The writer was governor of the Bank of England from 2003 to 2013
Fifteen years ago, the collapse of the western banking system led to the adoption of thousands of pages of complex regulations. Yet here we are in the middle of another crisis of confidence in banks. Silicon Valley Bank and Credit Suisse had idiosyncratic problems. In the latter case, weak regulation and procrastination by the Swiss authorities exacerbated the problem. In the former, contagion affected other small banks.
Banks are inherently fragile — they transform short-term and safe funding into long-term and risky lending. This is the alchemy of the banking system. The speed at which those short-term liabilities can run means that banks can be here one day and gone the next. Most of the time, however, banking provides a cheaper supply of capital to finance real investment.
Several centuries’ experience testifies to the attractions of banking as a way of financing investment, as well as to its fragilities. Can we retain these benefits while reducing or even eliminating the costs? Yes — provided that we put in place a framework governing the provision of central bank liquidity, the only reliable source of liquidity in a crisis.
For too long, central banks and regulators have been content to wait until there is a crisis and then deploy ad hoc measures, making it up as they go along. Once a panic has started, liquidity is necessary to put out the fire and prevent widespread contagion. But the provision of free insurance after the fact is also an incentive to take excessive risks, which leads to ever larger fires.
In 2023, attention has focused on runs by depositors, leading to suggestions in both the US and UK that the upper limit on insured deposits be raised. But in the financial crisis the problem was the reluctance of wholesale suppliers of short-term finance to roll over their funding. The lesson is that any so-called “runnable liability” — such as deposits that can be quickly withdrawn or anything that is redeemable on demand — can result in the central bank having to provide liquidity.
The traditional lender-of-last-resort role played by central banks became outdated when commercial bank assets began to comprise “bad” collateral, which could not be valued in the short timescale required to counter a run. What can replace it?
Governments and central banks must answer two questions.
First, which institutions should have access to liquidity from central banks? Commercial banks certainly qualify — their deposit liabilities form the bulk of the stock of broad money. Any doubt about its safety would leave the economy exposed to violent movements in the means of payment, resulting in sharp contractions in output and inflation. But society may worry also about the safety of insurance companies, pension funds and other financial intermediaries. Such bodies must either be prohibited from maturity transformation (borrowing short-term and lending long-term) or given access to central bank liquidity on the terms below.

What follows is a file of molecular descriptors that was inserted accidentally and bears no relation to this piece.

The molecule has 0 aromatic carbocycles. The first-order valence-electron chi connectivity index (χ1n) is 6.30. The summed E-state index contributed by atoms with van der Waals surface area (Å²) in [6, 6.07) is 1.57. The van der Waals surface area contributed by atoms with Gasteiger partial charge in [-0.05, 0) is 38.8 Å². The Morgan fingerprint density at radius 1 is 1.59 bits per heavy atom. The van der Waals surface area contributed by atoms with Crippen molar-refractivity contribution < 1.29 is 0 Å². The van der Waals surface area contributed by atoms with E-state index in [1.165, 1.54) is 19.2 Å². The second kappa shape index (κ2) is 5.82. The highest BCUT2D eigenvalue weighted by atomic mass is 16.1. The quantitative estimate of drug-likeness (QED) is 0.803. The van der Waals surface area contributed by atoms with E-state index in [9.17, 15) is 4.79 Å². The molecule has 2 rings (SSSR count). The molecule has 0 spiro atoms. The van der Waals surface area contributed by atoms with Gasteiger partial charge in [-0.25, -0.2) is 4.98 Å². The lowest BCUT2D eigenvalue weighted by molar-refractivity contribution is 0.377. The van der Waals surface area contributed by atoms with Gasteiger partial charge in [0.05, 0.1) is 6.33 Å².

Second, how can we limit the scale of central bank provision of liquidity in a crisis to avoid taxpayer-financed bailouts? By preventing banks from issuing more runnable liabilities than the central bank is willing to lend against available collateral.
The basic principle is that banks should always have a contingent credit line from the central bank to cover runnable liabilities. Each bank would decide how much of its assets it would preposition at the central bank. For each type of asset, the central bank would calculate the “haircut” it would apply when deciding how much cash to lend against it. It would then be clear how much central bank money the bank would be entitled to borrow. A bank’s effective liquid assets must exceed its runnable liabilities.
In effect, the central bank would be a pawnbroker for all seasons (PFAS). Haircuts would remain fixed for a lengthy period, and on risky assets would, therefore, be conservative. Setting haircuts is not a task well suited to emergency conditions. Banks would be free to decide on the composition of their assets and liabilities, all subject to the PFAS rule. Crucially, no run could bring down a bank because there would always be cash available to cover all the runnable liabilities.
The PFAS rule is not a pipe dream. Paul Tucker and I encouraged banks to preposition collateral after the financial crisis, and the Bank of England has been in the vanguard of such policies ever since. Moreover, the expansion of quantitative easing has led automatically to a substantial increase in the deposits of commercial banks at the central bank. Such has been the scale of QE that if PFAS were introduced today it would require little change to the funding of most large banks and hence to their provision of credit.
This one simple rule could replace most existing prudential capital and liquidity regulation, as well as deposit insurance. It makes little sense for central banks, as the US has done, to guarantee all deposits in a bank that fails and yet maintain that the upper limit on deposit insurance remains for all the other banks.
The regulatory reforms that followed the financial crisis were little more than a sticking plaster. The system now requires a simpler, less costly but comprehensive approach to the provision of central bank liquidity.